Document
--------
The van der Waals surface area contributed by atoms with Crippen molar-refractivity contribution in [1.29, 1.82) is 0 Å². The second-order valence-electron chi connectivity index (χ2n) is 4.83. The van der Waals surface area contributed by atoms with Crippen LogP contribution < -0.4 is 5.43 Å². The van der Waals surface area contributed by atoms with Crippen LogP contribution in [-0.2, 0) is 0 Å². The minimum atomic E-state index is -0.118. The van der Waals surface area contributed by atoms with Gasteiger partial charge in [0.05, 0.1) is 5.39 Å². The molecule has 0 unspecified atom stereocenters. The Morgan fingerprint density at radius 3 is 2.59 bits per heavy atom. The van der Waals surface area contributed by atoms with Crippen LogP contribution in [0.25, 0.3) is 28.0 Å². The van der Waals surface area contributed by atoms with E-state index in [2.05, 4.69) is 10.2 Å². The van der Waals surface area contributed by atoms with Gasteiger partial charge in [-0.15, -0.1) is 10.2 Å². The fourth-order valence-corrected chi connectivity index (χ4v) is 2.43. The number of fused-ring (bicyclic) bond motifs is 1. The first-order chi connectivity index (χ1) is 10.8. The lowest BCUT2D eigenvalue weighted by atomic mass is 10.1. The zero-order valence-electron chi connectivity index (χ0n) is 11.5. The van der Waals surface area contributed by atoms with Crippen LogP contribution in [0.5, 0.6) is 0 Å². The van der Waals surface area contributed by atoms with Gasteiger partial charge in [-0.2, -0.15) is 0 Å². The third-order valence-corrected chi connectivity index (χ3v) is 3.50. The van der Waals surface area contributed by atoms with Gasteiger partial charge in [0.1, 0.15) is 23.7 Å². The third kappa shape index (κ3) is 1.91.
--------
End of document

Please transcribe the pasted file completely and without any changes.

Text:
The van der Waals surface area contributed by atoms with Crippen molar-refractivity contribution in [1.29, 1.82) is 0 Å². The second-order valence-electron chi connectivity index (χ2n) is 4.83. The van der Waals surface area contributed by atoms with Crippen LogP contribution < -0.4 is 5.43 Å². The van der Waals surface area contributed by atoms with Crippen LogP contribution in [-0.2, 0) is 0 Å². The minimum atomic E-state index is -0.118. The van der Waals surface area contributed by atoms with Gasteiger partial charge in [0.05, 0.1) is 5.39 Å². The molecule has 0 unspecified atom stereocenters. The Morgan fingerprint density at radius 3 is 2.59 bits per heavy atom. The van der Waals surface area contributed by atoms with Crippen LogP contribution in [0.25, 0.3) is 28.0 Å². The van der Waals surface area contributed by atoms with E-state index in [2.05, 4.69) is 10.2 Å². The van der Waals surface area contributed by atoms with Gasteiger partial charge in [-0.15, -0.1) is 10.2 Å². The fourth-order valence-corrected chi connectivity index (χ4v) is 2.43. The number of fused-ring (bicyclic) bond motifs is 1. The first-order chi connectivity index (χ1) is 10.8. The lowest BCUT2D eigenvalue weighted by atomic mass is 10.1. The zero-order valence-electron chi connectivity index (χ0n) is 11.5. The van der Waals surface area contributed by atoms with Crippen LogP contribution in [0.5, 0.6) is 0 Å². The van der Waals surface area contributed by atoms with Gasteiger partial charge in [-0.2, -0.15) is 0 Å². The third-order valence-corrected chi connectivity index (χ3v) is 3.50. The van der Waals surface area contributed by atoms with Gasteiger partial charge in [0.1, 0.15) is 23.7 Å². The third kappa shape index (κ3) is 1.91.